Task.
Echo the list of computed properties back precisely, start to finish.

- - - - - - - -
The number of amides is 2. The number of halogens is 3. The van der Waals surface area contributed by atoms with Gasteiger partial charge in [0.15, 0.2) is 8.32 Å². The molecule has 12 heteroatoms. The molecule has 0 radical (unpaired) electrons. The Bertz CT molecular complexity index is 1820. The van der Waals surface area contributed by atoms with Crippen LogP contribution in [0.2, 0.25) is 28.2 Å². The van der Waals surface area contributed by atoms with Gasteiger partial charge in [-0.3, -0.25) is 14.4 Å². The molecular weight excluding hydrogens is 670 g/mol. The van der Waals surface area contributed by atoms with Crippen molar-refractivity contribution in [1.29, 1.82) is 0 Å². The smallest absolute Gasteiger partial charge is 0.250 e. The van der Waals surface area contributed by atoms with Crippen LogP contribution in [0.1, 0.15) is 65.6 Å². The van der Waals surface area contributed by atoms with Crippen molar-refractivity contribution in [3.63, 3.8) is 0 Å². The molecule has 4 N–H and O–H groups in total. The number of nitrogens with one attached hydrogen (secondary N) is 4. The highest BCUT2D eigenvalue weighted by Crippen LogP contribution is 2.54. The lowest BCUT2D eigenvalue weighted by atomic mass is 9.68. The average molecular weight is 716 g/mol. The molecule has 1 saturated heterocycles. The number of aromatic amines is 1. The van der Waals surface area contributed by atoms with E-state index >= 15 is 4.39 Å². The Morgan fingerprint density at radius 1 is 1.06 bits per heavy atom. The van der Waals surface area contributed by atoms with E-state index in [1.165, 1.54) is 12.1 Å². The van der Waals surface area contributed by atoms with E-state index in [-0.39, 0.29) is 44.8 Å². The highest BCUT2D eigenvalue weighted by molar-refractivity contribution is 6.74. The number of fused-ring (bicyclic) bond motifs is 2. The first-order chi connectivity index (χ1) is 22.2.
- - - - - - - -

The number of amides is 2. The number of halogens is 3. The van der Waals surface area contributed by atoms with Gasteiger partial charge in [0.15, 0.2) is 8.32 Å². The molecule has 12 heteroatoms. The molecule has 0 radical (unpaired) electrons. The Bertz CT molecular complexity index is 1820. The van der Waals surface area contributed by atoms with Crippen LogP contribution in [0.2, 0.25) is 28.2 Å². The van der Waals surface area contributed by atoms with Gasteiger partial charge in [-0.3, -0.25) is 14.4 Å². The molecular weight excluding hydrogens is 670 g/mol. The van der Waals surface area contributed by atoms with Crippen molar-refractivity contribution in [1.29, 1.82) is 0 Å². The smallest absolute Gasteiger partial charge is 0.250 e. The van der Waals surface area contributed by atoms with Crippen LogP contribution in [0.1, 0.15) is 65.6 Å². The van der Waals surface area contributed by atoms with Crippen molar-refractivity contribution in [3.63, 3.8) is 0 Å². The molecule has 4 N–H and O–H groups in total. The number of nitrogens with one attached hydrogen (secondary N) is 4. The highest BCUT2D eigenvalue weighted by Crippen LogP contribution is 2.54. The lowest BCUT2D eigenvalue weighted by atomic mass is 9.68. The average molecular weight is 716 g/mol. The molecule has 1 saturated heterocycles. The number of aromatic amines is 1. The van der Waals surface area contributed by atoms with E-state index >= 15 is 4.39 Å². The Morgan fingerprint density at radius 1 is 1.06 bits per heavy atom. The van der Waals surface area contributed by atoms with E-state index in [1.165, 1.54) is 12.1 Å². The van der Waals surface area contributed by atoms with E-state index in [-0.39, 0.29) is 44.8 Å². The highest BCUT2D eigenvalue weighted by molar-refractivity contribution is 6.74. The number of fused-ring (bicyclic) bond motifs is 2. The first-order chi connectivity index (χ1) is 22.2.